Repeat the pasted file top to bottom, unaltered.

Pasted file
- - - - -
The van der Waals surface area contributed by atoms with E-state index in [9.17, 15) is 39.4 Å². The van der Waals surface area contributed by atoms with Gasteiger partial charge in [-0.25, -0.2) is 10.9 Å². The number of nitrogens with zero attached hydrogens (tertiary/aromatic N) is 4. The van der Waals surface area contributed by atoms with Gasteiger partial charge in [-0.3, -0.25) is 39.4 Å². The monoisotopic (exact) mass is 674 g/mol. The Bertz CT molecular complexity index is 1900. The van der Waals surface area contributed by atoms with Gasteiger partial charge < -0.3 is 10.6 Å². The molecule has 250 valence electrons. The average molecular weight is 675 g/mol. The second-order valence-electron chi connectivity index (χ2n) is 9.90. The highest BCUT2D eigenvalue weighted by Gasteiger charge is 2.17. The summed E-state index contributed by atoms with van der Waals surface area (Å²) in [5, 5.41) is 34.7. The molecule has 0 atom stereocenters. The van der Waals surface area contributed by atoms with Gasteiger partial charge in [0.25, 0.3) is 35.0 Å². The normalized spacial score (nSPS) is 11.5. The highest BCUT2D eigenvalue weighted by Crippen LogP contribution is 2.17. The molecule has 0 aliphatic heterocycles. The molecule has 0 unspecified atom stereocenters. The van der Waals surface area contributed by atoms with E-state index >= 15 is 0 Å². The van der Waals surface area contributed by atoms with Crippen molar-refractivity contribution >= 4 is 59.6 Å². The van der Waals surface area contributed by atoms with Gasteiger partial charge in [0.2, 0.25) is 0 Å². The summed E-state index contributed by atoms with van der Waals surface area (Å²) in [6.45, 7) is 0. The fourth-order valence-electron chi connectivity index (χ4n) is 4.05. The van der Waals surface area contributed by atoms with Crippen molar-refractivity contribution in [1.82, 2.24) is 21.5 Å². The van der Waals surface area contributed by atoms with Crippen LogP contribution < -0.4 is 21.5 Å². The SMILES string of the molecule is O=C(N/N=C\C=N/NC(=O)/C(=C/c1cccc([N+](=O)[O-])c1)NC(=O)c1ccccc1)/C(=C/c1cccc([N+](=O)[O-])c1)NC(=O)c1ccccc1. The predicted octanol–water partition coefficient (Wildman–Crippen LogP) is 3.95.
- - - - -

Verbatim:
The van der Waals surface area contributed by atoms with E-state index in [9.17, 15) is 39.4 Å². The van der Waals surface area contributed by atoms with Gasteiger partial charge in [-0.25, -0.2) is 10.9 Å². The number of nitrogens with zero attached hydrogens (tertiary/aromatic N) is 4. The van der Waals surface area contributed by atoms with Gasteiger partial charge in [-0.3, -0.25) is 39.4 Å². The monoisotopic (exact) mass is 674 g/mol. The Bertz CT molecular complexity index is 1900. The van der Waals surface area contributed by atoms with Gasteiger partial charge < -0.3 is 10.6 Å². The molecule has 250 valence electrons. The average molecular weight is 675 g/mol. The second-order valence-electron chi connectivity index (χ2n) is 9.90. The highest BCUT2D eigenvalue weighted by Gasteiger charge is 2.17. The summed E-state index contributed by atoms with van der Waals surface area (Å²) in [5, 5.41) is 34.7. The molecule has 0 atom stereocenters. The van der Waals surface area contributed by atoms with Gasteiger partial charge in [0.25, 0.3) is 35.0 Å². The normalized spacial score (nSPS) is 11.5. The highest BCUT2D eigenvalue weighted by Crippen LogP contribution is 2.17. The molecule has 0 aliphatic heterocycles. The molecule has 0 unspecified atom stereocenters. The van der Waals surface area contributed by atoms with E-state index >= 15 is 0 Å². The van der Waals surface area contributed by atoms with Crippen molar-refractivity contribution >= 4 is 59.6 Å². The van der Waals surface area contributed by atoms with Gasteiger partial charge in [0.2, 0.25) is 0 Å². The summed E-state index contributed by atoms with van der Waals surface area (Å²) in [6.45, 7) is 0. The fourth-order valence-electron chi connectivity index (χ4n) is 4.05. The van der Waals surface area contributed by atoms with Crippen molar-refractivity contribution in [1.82, 2.24) is 21.5 Å². The van der Waals surface area contributed by atoms with Crippen LogP contribution < -0.4 is 21.5 Å². The SMILES string of the molecule is O=C(N/N=C\C=N/NC(=O)/C(=C/c1cccc([N+](=O)[O-])c1)NC(=O)c1ccccc1)/C(=C/c1cccc([N+](=O)[O-])c1)NC(=O)c1ccccc1. The predicted octanol–water partition coefficient (Wildman–Crippen LogP) is 3.95.